With the possibility on the horizon of Daunte Culpepper being added to the Jaguars roster, it leaves…
Culpepper: Inside the Numbers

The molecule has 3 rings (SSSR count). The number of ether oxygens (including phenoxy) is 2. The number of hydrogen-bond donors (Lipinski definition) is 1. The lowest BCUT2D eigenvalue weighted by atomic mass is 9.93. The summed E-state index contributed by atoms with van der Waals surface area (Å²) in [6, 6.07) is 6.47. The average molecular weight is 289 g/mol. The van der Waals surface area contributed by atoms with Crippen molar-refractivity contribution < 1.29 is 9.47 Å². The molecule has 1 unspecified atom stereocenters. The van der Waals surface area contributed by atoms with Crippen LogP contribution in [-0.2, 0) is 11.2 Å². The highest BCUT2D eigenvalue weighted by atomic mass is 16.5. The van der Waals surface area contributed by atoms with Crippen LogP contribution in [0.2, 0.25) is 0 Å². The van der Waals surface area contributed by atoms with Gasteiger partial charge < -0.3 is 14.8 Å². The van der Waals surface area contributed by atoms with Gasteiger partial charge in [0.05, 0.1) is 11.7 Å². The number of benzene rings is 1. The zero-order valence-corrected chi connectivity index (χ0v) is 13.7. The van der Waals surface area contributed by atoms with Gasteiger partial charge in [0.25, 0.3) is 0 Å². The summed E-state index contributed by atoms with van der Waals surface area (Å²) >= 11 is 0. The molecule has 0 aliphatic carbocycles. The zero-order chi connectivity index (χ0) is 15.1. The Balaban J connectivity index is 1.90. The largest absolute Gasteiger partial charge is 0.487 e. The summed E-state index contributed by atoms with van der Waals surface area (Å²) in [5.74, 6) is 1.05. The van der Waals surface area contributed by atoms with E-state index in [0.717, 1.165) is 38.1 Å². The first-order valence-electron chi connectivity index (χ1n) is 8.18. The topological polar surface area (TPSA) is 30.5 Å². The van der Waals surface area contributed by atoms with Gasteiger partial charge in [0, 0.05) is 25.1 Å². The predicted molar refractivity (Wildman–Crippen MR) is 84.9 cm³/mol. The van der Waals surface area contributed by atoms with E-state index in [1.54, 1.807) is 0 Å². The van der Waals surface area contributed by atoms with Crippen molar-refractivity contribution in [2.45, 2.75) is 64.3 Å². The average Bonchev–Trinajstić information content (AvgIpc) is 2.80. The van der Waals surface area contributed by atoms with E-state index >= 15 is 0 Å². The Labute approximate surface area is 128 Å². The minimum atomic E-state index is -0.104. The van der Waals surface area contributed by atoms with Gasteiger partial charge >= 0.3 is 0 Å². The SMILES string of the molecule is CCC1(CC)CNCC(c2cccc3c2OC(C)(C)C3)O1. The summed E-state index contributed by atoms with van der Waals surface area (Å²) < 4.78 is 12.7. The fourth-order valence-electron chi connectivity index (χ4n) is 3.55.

While there are plenty of reasons to want to bring in a quarterback of Daunte Culpepper's talents aboard, there are just as many reasons against bringing him to the Jaguars. The first, is that you do not know how healthy Daunte Culpepper is. He was cleared by the Dolphins medical staff at the start of the 2005 season and played only four games before being replaced by Dolphins back up, Joey Harrington. It was quite obvious in those four games that Daunte Culpepper was not even close to being ready to go. He completed a career low 60.4% of his passes and was sacked 21 times in those 4 games. Mobility was a big part of Daunte Culpepper's game before the knee injury, and that mobility is seemingly extinct. Now, at the start of the 2007 OTA's, the Miami Dolphins medical staff has once again cleared Culpepper for practice even after he had clean up surgery to a damaged knee cap in the off-season. This was the same Dolphins medical staff that decided Drew Brees, coming off surgery on his throwing shoulder, was more of a risk and less further along than Daunte Culpepper, who blew out his knee in week seven of the 2005 season against the Carolina Panthers. It's also the same Miami Dolphins medical staff who drafted a one-footed kick returner in last April's draft ninth overall, but that's another story. Clearly the verdict on Culpepper's knee is still out. If Culpepper's knee isn't close to being 100%, he loses a big aspect of his game. While he's not Michael Vick, he used his size and mobility to avoid the rush and sacks to create more passing opportunities. Without his mobility, his passing ability leaves a lot to be desired.